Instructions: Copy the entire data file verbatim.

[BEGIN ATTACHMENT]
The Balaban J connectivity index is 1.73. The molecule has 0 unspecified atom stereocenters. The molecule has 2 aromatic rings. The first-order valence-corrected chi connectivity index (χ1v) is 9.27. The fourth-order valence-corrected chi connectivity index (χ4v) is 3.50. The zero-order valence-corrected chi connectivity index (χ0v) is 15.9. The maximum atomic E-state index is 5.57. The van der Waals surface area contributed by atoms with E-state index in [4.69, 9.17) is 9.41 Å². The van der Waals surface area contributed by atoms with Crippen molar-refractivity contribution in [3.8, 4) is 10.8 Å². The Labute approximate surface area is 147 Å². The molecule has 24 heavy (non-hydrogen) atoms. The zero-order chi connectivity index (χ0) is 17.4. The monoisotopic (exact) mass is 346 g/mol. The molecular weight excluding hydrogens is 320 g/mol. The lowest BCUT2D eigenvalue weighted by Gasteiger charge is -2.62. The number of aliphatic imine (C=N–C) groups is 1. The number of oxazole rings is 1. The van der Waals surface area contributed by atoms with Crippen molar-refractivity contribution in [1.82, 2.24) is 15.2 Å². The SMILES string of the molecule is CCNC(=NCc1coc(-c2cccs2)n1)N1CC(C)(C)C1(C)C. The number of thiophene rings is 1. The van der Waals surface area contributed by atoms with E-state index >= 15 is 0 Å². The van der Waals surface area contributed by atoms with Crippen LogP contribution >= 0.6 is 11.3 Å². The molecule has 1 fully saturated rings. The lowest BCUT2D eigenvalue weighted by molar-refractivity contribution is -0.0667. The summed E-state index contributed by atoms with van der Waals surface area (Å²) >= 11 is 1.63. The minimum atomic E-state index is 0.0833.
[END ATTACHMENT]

The Balaban J connectivity index is 1.73. The molecule has 0 unspecified atom stereocenters. The molecule has 2 aromatic rings. The first-order valence-corrected chi connectivity index (χ1v) is 9.27. The fourth-order valence-corrected chi connectivity index (χ4v) is 3.50. The zero-order valence-corrected chi connectivity index (χ0v) is 15.9. The maximum atomic E-state index is 5.57. The van der Waals surface area contributed by atoms with E-state index in [4.69, 9.17) is 9.41 Å². The van der Waals surface area contributed by atoms with Crippen molar-refractivity contribution in [3.8, 4) is 10.8 Å². The Labute approximate surface area is 147 Å². The molecule has 24 heavy (non-hydrogen) atoms. The zero-order chi connectivity index (χ0) is 17.4. The monoisotopic (exact) mass is 346 g/mol. The molecular weight excluding hydrogens is 320 g/mol. The lowest BCUT2D eigenvalue weighted by Gasteiger charge is -2.62. The number of aliphatic imine (C=N–C) groups is 1. The number of oxazole rings is 1. The van der Waals surface area contributed by atoms with Crippen molar-refractivity contribution in [1.82, 2.24) is 15.2 Å². The SMILES string of the molecule is CCNC(=NCc1coc(-c2cccs2)n1)N1CC(C)(C)C1(C)C. The number of thiophene rings is 1. The van der Waals surface area contributed by atoms with E-state index >= 15 is 0 Å². The van der Waals surface area contributed by atoms with Crippen LogP contribution >= 0.6 is 11.3 Å². The molecule has 1 fully saturated rings. The lowest BCUT2D eigenvalue weighted by molar-refractivity contribution is -0.0667. The summed E-state index contributed by atoms with van der Waals surface area (Å²) >= 11 is 1.63. The minimum atomic E-state index is 0.0833.